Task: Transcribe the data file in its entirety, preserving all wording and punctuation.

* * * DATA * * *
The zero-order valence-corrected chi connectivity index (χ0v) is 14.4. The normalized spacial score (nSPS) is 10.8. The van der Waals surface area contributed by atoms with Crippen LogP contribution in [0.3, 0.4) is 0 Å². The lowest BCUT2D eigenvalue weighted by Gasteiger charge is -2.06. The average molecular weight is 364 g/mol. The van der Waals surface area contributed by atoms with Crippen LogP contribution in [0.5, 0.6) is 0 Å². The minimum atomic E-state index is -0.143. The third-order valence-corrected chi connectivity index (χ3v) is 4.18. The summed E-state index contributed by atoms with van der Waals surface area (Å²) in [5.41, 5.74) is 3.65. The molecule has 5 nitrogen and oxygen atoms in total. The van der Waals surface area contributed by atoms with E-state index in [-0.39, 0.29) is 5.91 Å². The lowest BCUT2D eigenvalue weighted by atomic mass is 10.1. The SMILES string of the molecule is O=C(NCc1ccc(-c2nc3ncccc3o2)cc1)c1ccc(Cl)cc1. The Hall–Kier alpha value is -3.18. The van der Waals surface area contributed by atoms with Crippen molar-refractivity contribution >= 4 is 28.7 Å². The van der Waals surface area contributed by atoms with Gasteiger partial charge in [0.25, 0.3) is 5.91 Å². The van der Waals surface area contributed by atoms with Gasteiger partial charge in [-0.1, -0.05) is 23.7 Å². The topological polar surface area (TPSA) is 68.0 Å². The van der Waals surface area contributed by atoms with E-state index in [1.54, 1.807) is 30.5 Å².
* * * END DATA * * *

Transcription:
The zero-order valence-corrected chi connectivity index (χ0v) is 14.4. The normalized spacial score (nSPS) is 10.8. The van der Waals surface area contributed by atoms with Crippen LogP contribution in [0.3, 0.4) is 0 Å². The lowest BCUT2D eigenvalue weighted by Gasteiger charge is -2.06. The average molecular weight is 364 g/mol. The van der Waals surface area contributed by atoms with Crippen LogP contribution in [0.5, 0.6) is 0 Å². The minimum atomic E-state index is -0.143. The third-order valence-corrected chi connectivity index (χ3v) is 4.18. The summed E-state index contributed by atoms with van der Waals surface area (Å²) in [5.41, 5.74) is 3.65. The molecule has 5 nitrogen and oxygen atoms in total. The van der Waals surface area contributed by atoms with E-state index in [-0.39, 0.29) is 5.91 Å². The lowest BCUT2D eigenvalue weighted by atomic mass is 10.1. The SMILES string of the molecule is O=C(NCc1ccc(-c2nc3ncccc3o2)cc1)c1ccc(Cl)cc1. The Hall–Kier alpha value is -3.18. The van der Waals surface area contributed by atoms with Crippen molar-refractivity contribution >= 4 is 28.7 Å². The van der Waals surface area contributed by atoms with Gasteiger partial charge in [0.25, 0.3) is 5.91 Å². The van der Waals surface area contributed by atoms with Gasteiger partial charge in [-0.1, -0.05) is 23.7 Å². The topological polar surface area (TPSA) is 68.0 Å². The van der Waals surface area contributed by atoms with E-state index in [1.54, 1.807) is 30.5 Å².